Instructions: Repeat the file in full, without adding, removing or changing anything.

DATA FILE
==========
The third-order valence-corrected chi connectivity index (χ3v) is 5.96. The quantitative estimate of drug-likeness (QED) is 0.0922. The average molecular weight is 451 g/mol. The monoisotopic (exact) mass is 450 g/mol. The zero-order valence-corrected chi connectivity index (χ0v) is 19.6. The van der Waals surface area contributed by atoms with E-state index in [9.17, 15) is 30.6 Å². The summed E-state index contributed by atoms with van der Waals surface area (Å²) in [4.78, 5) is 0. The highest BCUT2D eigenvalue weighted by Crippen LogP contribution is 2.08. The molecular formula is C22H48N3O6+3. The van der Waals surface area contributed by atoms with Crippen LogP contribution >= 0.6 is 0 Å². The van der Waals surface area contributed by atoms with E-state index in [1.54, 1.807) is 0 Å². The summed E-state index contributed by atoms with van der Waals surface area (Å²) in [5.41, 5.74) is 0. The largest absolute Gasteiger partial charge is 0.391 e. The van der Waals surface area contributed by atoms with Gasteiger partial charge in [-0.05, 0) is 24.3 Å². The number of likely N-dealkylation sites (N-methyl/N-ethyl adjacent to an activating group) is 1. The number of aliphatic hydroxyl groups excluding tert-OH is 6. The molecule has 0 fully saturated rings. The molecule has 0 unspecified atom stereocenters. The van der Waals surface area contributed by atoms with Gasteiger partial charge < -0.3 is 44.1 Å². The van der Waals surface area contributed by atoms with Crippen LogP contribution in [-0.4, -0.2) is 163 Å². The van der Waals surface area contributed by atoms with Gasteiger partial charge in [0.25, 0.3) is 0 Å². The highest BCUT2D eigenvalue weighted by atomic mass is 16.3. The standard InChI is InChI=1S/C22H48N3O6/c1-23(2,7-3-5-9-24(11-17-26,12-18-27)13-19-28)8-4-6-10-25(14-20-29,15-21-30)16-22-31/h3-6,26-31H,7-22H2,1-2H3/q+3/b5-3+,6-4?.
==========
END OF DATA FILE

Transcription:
The third-order valence-corrected chi connectivity index (χ3v) is 5.96. The quantitative estimate of drug-likeness (QED) is 0.0922. The average molecular weight is 451 g/mol. The monoisotopic (exact) mass is 450 g/mol. The zero-order valence-corrected chi connectivity index (χ0v) is 19.6. The van der Waals surface area contributed by atoms with E-state index in [9.17, 15) is 30.6 Å². The summed E-state index contributed by atoms with van der Waals surface area (Å²) in [4.78, 5) is 0. The highest BCUT2D eigenvalue weighted by Crippen LogP contribution is 2.08. The molecular formula is C22H48N3O6+3. The van der Waals surface area contributed by atoms with Crippen LogP contribution >= 0.6 is 0 Å². The van der Waals surface area contributed by atoms with E-state index in [1.54, 1.807) is 0 Å². The summed E-state index contributed by atoms with van der Waals surface area (Å²) in [5.41, 5.74) is 0. The largest absolute Gasteiger partial charge is 0.391 e. The van der Waals surface area contributed by atoms with Gasteiger partial charge in [-0.05, 0) is 24.3 Å². The number of likely N-dealkylation sites (N-methyl/N-ethyl adjacent to an activating group) is 1. The number of aliphatic hydroxyl groups excluding tert-OH is 6. The molecule has 0 fully saturated rings. The molecule has 0 unspecified atom stereocenters. The van der Waals surface area contributed by atoms with Gasteiger partial charge < -0.3 is 44.1 Å². The van der Waals surface area contributed by atoms with Crippen LogP contribution in [-0.4, -0.2) is 163 Å². The van der Waals surface area contributed by atoms with Gasteiger partial charge in [0.25, 0.3) is 0 Å². The highest BCUT2D eigenvalue weighted by atomic mass is 16.3. The standard InChI is InChI=1S/C22H48N3O6/c1-23(2,7-3-5-9-24(11-17-26,12-18-27)13-19-28)8-4-6-10-25(14-20-29,15-21-30)16-22-31/h3-6,26-31H,7-22H2,1-2H3/q+3/b5-3+,6-4?.